By EMMALEE C. TORISK
Struthers Mayor Terry Stocker is hopeful that Lowellville’s success in acquiring a $2.4 million dam- removal grant from the Ohio Environmental Protection Agency earlier this year will bode well for the cities of Struthers and Campbell, which jointly submitted an application of their own about two weeks ago.
“We’d like to build around Lowellville’s accomplishments,” Stocker said. “Both communities would like to be as successful as Lowellville has been. It’s a matter of rolling up our sleeves and getting busy.”
If Struthers and Campbell’s river-restoration project is selected to receive funding, the $5.5 million grant through the Ohio EPA’s Water Resource Restoration Sponsor Program would finance removal of an industrial dam on the Mahoning River between the two cities, as well as about 35,000 cubic yards of polluted sediment.
Not only would removal of the Struthers-Campbell dam, just upstream of the Bridge Street Bridge, improve water quality, but it also would help to further open up the Mahoning River. Miles of a clean and free-flowing river, Stocker said, could attract water-sports enthusiasts, the presence of whom might also eventually spur economic growth along the waterway.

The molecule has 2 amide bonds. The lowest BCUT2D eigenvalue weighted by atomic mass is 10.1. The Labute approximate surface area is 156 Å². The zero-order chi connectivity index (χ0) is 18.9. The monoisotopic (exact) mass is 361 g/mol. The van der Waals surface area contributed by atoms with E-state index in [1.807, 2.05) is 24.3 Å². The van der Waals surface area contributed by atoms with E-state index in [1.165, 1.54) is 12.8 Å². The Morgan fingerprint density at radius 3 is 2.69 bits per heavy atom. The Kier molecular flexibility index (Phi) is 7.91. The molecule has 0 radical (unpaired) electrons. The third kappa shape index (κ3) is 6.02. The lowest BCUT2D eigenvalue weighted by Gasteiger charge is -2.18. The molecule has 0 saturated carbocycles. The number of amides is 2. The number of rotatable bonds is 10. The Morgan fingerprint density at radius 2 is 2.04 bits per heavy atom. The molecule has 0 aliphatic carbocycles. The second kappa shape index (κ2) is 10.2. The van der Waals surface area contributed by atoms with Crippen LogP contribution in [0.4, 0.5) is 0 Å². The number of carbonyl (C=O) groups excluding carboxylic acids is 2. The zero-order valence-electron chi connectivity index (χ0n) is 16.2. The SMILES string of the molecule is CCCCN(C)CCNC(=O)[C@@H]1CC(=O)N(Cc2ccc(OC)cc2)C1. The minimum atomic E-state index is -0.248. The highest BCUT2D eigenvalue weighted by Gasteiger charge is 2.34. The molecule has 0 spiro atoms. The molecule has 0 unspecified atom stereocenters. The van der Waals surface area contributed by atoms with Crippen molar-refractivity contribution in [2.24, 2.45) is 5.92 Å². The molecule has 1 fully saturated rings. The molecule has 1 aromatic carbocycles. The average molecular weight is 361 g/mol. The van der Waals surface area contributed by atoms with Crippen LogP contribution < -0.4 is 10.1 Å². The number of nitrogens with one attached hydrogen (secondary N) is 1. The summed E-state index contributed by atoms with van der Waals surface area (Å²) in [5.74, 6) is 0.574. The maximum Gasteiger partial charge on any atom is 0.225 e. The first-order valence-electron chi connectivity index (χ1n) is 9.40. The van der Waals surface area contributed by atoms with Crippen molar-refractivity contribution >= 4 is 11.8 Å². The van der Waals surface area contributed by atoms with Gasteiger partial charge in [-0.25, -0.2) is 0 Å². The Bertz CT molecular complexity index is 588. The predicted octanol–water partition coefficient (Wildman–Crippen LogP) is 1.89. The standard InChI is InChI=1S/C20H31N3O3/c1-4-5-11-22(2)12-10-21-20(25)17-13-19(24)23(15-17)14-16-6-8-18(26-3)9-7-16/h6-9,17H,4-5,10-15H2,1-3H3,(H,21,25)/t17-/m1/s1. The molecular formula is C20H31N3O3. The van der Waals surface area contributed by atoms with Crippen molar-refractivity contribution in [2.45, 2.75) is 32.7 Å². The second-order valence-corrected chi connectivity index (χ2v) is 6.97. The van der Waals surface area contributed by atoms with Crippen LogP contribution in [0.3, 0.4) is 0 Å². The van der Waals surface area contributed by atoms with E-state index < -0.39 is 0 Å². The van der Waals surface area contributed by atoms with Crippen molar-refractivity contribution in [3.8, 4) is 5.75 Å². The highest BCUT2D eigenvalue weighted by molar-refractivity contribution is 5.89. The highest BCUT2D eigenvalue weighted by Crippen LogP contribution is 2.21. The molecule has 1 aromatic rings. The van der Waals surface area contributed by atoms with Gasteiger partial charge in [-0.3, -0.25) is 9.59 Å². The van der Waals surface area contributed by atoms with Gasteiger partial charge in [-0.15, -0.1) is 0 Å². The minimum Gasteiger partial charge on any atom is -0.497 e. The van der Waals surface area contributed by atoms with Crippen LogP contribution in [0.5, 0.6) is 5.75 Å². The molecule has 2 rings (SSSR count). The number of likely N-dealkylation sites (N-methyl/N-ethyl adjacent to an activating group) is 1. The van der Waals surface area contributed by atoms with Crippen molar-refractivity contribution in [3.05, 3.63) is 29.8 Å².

He added that his goal is for the three communities’ actions to start a chain reaction in getting all of the dams — previously used to collect pools of water that were pumped into industrial facilities to cool equipment — removed up to Trumbull County.
Stocker said this vision isn’t terribly far-fetched, but acknowledged that the grant is highly competitive, with limited funds available. If Struthers and Campbell do receive the funding, though, it’s likely that the dam- removal project wouldn’t cost them anything out of pocket.
“We still have to prove ourselves. It’s not automatic,” he said, adding that the city submitted its 12-page grant application Aug. 30. “We have to start somewhere, somehow. We want to be proactive and try to do the right thing for both communities.”
The city of Struthers is serving as the lead for the project, while Campbell is assuming a secondary role, said Campbell Mayor Bill VanSuch.
He explained that they chose to collaborate on the application because dam removal would benefit both cities and perhaps also give them a better chance of receiving the grant.
“Why not jump on the bandwagon? You’re not going to know if you don’t try,” VanSuch said. “We’re always looking for different avenues that could help us out.”
If funding is approved for the Struthers-Campbell dam-removal project, it likely would begin in 2014, and be completed by the end of the following year.